YouTube reading challenge to promote African authors

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YouTube reading challenge to promote African authors


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YouTube will deduct up to 24 per cent tax for content creators outside the United States. FILE PHOTO | AFP

Summary

  • Google-owned YouTube has launched an online reading marathon dubbed the Africa Reading Challenge as a way of backing African writers.
  • The online video platform will bring on about 54 readers drawn from Kenya, Nigeria and South Africa where each county will have 18 representatives to read during the challenge, which is also aimed at promoting the reading culture in Africa.
  • Seven renowned Kenyan artists are part of 18 readers that will be part of the month-long virtual challenge.

Google-owned YouTube has launched an online reading marathon dubbed the Africa Reading Challenge as a way of backing African writers.

The online video platform will bring on about 54 readers drawn from Kenya, Nigeria and South Africa where each county will have 18 representatives to read during the challenge, which is also aimed at promoting the reading culture in Africa.

Seven renowned Kenyan artists are part of 18 readers that will be part of the month-long virtual challenge.

They are Muthoni Garland (writer) and storyteller James Murua, creative writers Anne Moraa and Aleya Kassam, actor and journalist John Sibi-Okumu, poet and actress Laura Ekumbo as well as actor-cum-writer Mugambi Nthiga.

In a Twitter poll in July last year, netizens were asked by Google Africa to suggest the book they would wish to be read out loud on YouTube.

The winning book was from a Nigerian poet, Lola Shoneyin, the Secret Lives of Baba Segi’s Wives, which was published in 2010.

The book is an entertaining, perceptive and enlightening portrayal of polygamy in modern-day Nigeria that reveals the struggles, rivalries, intricate family politics and the interplay of personalities as well as relationships within the complex private world of a polygamous union.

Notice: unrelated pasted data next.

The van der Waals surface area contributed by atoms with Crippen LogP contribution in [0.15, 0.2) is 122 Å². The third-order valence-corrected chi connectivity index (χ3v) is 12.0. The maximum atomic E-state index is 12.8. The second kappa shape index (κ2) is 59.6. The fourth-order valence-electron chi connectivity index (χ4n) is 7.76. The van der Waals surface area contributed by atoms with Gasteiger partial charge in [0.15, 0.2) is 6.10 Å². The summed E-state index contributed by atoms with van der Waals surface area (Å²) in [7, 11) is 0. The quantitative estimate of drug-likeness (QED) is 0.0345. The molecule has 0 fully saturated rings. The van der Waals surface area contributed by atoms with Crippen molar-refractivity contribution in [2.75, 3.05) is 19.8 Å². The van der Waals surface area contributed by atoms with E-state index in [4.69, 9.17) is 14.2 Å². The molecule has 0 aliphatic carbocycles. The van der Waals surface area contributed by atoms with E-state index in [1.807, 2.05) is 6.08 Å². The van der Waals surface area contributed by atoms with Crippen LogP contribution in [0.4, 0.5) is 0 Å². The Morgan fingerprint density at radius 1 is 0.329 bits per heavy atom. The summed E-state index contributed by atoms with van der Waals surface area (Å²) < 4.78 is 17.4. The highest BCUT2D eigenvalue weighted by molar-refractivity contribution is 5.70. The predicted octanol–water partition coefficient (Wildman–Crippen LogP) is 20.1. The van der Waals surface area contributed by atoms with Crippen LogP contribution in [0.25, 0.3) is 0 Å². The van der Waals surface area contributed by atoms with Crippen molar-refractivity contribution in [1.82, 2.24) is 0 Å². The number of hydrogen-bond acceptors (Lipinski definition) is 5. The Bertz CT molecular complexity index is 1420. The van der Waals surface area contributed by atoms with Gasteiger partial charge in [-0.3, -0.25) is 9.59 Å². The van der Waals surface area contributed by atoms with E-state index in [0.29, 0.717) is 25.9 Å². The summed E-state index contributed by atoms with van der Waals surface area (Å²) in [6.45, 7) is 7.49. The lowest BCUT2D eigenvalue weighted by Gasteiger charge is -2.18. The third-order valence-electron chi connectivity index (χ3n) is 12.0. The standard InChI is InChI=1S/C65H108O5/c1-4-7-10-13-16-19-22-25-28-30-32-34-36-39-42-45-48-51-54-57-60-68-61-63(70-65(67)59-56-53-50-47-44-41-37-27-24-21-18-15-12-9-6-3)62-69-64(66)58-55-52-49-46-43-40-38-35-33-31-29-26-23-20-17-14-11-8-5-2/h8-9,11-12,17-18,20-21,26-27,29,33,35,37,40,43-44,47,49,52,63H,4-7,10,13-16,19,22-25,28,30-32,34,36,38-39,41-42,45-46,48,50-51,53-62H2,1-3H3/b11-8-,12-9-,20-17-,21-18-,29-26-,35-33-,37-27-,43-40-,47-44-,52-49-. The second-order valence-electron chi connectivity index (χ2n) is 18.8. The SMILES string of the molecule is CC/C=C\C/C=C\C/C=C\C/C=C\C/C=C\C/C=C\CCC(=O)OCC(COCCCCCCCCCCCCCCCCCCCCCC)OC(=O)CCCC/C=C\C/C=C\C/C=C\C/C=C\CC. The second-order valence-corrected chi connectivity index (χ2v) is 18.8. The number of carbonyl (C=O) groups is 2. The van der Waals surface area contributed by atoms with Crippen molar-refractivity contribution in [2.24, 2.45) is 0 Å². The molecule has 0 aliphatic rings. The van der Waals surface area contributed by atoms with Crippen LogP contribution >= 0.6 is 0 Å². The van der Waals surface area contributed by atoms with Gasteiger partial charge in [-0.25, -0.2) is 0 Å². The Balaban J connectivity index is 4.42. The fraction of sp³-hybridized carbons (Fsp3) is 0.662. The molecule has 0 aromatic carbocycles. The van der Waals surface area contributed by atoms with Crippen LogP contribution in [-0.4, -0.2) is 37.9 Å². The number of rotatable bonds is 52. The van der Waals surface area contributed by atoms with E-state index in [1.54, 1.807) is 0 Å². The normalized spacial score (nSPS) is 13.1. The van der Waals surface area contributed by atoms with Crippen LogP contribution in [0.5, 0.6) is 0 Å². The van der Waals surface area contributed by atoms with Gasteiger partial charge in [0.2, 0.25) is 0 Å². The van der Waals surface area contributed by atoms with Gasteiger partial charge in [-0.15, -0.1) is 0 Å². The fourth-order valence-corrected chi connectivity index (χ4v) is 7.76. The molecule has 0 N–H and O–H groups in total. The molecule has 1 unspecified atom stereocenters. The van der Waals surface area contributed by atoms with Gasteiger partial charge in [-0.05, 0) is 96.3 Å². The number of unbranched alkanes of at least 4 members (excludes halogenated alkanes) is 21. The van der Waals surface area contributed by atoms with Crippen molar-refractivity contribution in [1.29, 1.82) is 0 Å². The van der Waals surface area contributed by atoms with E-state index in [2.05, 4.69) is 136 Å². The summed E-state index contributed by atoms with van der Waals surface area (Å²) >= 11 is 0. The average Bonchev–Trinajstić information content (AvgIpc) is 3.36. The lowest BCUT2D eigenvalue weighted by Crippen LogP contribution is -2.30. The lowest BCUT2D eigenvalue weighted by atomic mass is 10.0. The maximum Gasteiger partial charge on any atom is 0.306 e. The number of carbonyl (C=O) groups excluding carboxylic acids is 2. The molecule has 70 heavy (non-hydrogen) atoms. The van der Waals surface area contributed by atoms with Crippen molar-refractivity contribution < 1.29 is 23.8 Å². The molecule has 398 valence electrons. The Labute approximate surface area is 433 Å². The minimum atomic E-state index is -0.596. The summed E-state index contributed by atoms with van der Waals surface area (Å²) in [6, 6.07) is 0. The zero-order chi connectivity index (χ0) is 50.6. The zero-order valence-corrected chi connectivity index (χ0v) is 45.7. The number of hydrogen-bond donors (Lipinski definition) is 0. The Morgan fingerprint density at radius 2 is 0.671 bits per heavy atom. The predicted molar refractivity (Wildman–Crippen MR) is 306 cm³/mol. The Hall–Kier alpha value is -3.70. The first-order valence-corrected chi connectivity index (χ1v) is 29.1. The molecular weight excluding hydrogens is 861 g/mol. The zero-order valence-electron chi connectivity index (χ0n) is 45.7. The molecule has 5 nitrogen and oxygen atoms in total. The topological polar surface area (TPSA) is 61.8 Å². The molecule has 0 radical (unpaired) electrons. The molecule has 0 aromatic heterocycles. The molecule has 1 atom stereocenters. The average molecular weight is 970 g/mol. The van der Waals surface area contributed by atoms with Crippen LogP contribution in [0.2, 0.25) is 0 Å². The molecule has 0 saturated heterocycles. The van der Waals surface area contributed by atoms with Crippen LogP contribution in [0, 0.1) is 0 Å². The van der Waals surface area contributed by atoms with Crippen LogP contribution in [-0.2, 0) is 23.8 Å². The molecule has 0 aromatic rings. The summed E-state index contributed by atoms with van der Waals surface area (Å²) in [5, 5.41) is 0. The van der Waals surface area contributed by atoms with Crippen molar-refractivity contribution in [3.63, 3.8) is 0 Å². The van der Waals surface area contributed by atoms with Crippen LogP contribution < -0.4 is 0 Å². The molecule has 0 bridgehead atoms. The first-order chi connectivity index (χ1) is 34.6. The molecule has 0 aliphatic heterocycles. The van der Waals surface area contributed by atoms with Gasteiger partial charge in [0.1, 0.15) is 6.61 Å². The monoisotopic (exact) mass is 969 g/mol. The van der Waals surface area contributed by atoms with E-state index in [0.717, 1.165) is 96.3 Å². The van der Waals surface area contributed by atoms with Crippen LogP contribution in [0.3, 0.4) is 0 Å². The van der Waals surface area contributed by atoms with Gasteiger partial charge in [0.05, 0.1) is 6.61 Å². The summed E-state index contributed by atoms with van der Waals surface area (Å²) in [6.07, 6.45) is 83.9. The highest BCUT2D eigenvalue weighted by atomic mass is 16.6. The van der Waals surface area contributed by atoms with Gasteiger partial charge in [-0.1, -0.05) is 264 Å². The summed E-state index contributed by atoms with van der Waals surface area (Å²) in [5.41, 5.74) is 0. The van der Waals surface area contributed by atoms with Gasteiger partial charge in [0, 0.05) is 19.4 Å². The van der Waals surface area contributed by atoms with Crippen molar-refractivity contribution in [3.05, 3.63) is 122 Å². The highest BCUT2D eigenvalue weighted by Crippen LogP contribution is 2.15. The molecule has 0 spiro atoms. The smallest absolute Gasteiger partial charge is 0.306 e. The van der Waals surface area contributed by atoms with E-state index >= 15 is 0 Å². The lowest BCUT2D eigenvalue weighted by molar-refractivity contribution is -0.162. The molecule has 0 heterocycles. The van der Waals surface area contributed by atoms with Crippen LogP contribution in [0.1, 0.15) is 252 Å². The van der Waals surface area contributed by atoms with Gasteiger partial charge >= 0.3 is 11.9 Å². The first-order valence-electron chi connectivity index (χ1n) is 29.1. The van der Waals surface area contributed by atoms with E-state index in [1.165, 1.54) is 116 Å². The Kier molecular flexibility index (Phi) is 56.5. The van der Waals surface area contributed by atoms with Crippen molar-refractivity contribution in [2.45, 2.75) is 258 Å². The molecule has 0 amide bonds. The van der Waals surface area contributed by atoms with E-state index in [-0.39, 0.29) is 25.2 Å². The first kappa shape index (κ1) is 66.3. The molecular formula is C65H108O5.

A bibliophile, Laureen Mayoye, who is excited about the project and has read the book says she is happy that a book that helps in breaking traditional stereotypes on barrenness will be read out loud.

“Childlessness has always been blamed on women, I am happy that the Twitter poll selected a book that is one of my best African literature,” says Ms Mayoye.

The law student at the University of Nairobi says the book is also timely since President Uhuru Kenyatta on March 30, signed the Employment Act to allow parents of adopted children to have a one month leave after notifying their employers. “One may argue that the book was called, Baba Segi’s because a child doesn’t have to be biologically yours so as to be considered your own. An adopted child is also a child and it ties up with the new reforms in the republic,” she explains.

People like Ms Mayoye have been asked to join the challenge by sharing a 10-second video on their social media showing them reading the nominated book using the hashtag #AfricanReadingChallenge. They can also invite friends to join the challenge to foster the reading culture in Africa.

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